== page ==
CHICAGO – Higher levels of triiodothyronine (T3) were seen in combatants with PTSD, compared with patients whose PTSD arose from other adverse experiences, according to findings from a systematic review and meta-analysis.
who had experienced childhood or sexual abuse or were a wartime refugee without PTSD (FT3, 0.36 pg/mL higher, and total T3, 31.6 ng/mL higher, respectively; P = .0004 and P less than .00001).
“We found statistically higher free T3 and total T3 levels in patients with [combat-related] PTSD, compared with controls,” said Freddy J.K. Toloza, MD, in an interview during a poster session of the annual meeting of the American Thyroid Association.
However, he noted that there were no overall differences in thyroid-stimulating hormone, free tetraiodothyronine (T4), and total T4 levels between individuals with PTSD and the non-PTSD control participants. In addition, though free and total T3 levels were significantly higher for the overall PTSD cohort than for control participants, the differences were driven by the studies that included combat-exposed individuals.
Dr. Toloza and colleagues included 10 observational studies in their final review and meta-analysis. Five studies looked at war veterans; the others examined individuals who had experienced child abuse or sexual abuse, who were refugees, or who were from the general population.
For inclusion, the studies had to report both mean values and standard deviations for standard thyroid-hormone test values in patients with PTSD, compared with a non-PTSD control group. These included 373 patients with PTSD and 301 control participants. Just under half (47%) were women. None of the studies, wrote the investigators, “compared rates of overt/subclinical thyroid disease between groups.”
There are known links between many endocrine disorders and psychiatric conditions, said Dr. Toloza, but the interplay between disordered thyroid function and neuropsychiatric problems is still being examined. Looking at PTSD is important because it’s estimated that 6%-9% of the U.S. adult population has experienced PTSD over the course of a lifetime.
Levels of thyroid hormones in the systematic review and meta-analysis were still within normal range for the participants with PTSD, acknowledged Dr. Toloza, a research fellow in the division of endocrinology and metabolism at University of Arkansas for Medical Sciences, Little Rock.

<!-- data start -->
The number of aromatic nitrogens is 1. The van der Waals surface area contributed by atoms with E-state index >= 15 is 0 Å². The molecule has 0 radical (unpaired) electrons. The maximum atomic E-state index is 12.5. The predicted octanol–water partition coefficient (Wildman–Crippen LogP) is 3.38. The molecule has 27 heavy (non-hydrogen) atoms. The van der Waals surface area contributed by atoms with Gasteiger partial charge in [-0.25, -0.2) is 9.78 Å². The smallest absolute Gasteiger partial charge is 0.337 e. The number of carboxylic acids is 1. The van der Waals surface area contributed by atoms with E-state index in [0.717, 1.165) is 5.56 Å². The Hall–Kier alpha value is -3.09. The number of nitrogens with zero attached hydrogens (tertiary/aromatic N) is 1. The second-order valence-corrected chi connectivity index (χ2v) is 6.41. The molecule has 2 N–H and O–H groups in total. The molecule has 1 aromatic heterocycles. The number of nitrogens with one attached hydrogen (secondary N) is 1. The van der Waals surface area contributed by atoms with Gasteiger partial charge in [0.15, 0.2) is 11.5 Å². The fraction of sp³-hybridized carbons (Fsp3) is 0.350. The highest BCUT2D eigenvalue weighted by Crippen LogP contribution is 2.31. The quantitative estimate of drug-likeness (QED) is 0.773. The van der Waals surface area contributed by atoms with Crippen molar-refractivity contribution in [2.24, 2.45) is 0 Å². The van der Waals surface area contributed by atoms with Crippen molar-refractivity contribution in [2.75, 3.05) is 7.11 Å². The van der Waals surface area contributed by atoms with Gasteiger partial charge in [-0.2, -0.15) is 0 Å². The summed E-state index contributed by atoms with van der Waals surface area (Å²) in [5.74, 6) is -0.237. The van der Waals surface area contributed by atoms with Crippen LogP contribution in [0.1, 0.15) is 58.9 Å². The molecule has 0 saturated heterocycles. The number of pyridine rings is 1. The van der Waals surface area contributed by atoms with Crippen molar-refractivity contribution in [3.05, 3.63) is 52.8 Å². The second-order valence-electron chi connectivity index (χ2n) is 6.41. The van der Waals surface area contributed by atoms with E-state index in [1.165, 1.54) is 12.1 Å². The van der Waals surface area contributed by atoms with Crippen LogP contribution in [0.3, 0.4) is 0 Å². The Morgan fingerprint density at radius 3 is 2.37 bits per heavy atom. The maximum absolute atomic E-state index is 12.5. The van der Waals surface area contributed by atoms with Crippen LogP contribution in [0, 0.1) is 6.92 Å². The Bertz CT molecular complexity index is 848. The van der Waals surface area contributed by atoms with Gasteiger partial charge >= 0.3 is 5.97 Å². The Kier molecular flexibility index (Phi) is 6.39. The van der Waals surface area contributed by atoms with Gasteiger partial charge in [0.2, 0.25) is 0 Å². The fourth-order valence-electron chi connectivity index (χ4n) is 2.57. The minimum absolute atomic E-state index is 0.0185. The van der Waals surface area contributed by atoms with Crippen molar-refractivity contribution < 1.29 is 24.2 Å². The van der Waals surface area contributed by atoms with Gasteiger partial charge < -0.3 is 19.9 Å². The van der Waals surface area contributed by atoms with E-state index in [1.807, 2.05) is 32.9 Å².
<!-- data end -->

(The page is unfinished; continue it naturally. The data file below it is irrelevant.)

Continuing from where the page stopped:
However, even though there was no sign of frank thyroid disease in the PTSD population, the elevated T3 levels seen in the analysis are consistent with other studies showing a correlation between higher T3 levels and more-severe PTSD.
It is not known exactly why significant increases in the levels of total and free T3 were seen only in the combat-exposed PTSD population, Dr. Toloza said. “The type of trauma trigger may influence the adaptive responses to stress and might result in diverse thyroid alterations.”
Elevated catecholamine levels, seen in individuals with PTSD, can increase peripheral conversion of T4 to T3, explained Dr. Toloza. Ongoing catecholamine elevation may account for the isolated elevation in T3 levels in the PTSD population. Beta1-adrenergic blockade is an accepted pharmacologic strategy to help alleviate PTSD symptoms.
Dr. Toloza and coinvestigators did not have access to data that would have allowed them to ascertain what types of injuries were sustained by individuals with combat-related PTSD, but he noted in response to a question, that it would be worthwhile to see whether combatants who were blast exposed had different thyroid hormone values than those who were not, because hypothalamic injury is common in blast. This is a future direction Dr. Toloza wishes to pursue.
“Our findings add to the growing literature suggesting that thyroid function changes may be associated with PTSD,” the investigators wrote, but “further research is needed to ascertain the role of thyroid function alterations in PTSD.”
Dr. Toloza reported no financial disclosures or conflicts of interest.